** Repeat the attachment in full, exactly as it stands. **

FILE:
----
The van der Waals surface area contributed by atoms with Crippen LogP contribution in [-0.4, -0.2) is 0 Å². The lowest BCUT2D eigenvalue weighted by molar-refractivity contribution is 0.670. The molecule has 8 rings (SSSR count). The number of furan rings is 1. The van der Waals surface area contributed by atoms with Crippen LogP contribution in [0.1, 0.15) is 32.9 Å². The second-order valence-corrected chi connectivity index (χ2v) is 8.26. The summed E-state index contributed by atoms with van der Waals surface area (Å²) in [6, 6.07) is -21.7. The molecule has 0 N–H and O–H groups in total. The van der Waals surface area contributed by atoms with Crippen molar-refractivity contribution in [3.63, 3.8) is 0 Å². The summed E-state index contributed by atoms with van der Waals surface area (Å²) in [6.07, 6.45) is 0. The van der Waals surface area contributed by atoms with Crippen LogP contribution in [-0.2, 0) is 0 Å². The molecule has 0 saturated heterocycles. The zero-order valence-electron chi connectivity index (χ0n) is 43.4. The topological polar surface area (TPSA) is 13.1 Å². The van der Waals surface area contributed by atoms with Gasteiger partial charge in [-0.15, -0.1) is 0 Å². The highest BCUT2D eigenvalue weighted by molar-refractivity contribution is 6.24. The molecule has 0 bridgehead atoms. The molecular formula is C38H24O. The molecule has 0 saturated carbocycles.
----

The van der Waals surface area contributed by atoms with Crippen LogP contribution in [-0.4, -0.2) is 0 Å². The lowest BCUT2D eigenvalue weighted by molar-refractivity contribution is 0.670. The molecule has 8 rings (SSSR count). The number of furan rings is 1. The van der Waals surface area contributed by atoms with Crippen LogP contribution in [0.1, 0.15) is 32.9 Å². The second-order valence-corrected chi connectivity index (χ2v) is 8.26. The summed E-state index contributed by atoms with van der Waals surface area (Å²) in [6, 6.07) is -21.7. The molecule has 0 N–H and O–H groups in total. The van der Waals surface area contributed by atoms with Crippen molar-refractivity contribution in [3.63, 3.8) is 0 Å². The summed E-state index contributed by atoms with van der Waals surface area (Å²) in [6.07, 6.45) is 0. The van der Waals surface area contributed by atoms with Crippen LogP contribution in [-0.2, 0) is 0 Å². The molecule has 0 saturated heterocycles. The zero-order valence-electron chi connectivity index (χ0n) is 43.4. The topological polar surface area (TPSA) is 13.1 Å². The van der Waals surface area contributed by atoms with Gasteiger partial charge in [-0.15, -0.1) is 0 Å². The highest BCUT2D eigenvalue weighted by molar-refractivity contribution is 6.24. The molecule has 0 bridgehead atoms. The molecular formula is C38H24O. The molecule has 0 saturated carbocycles.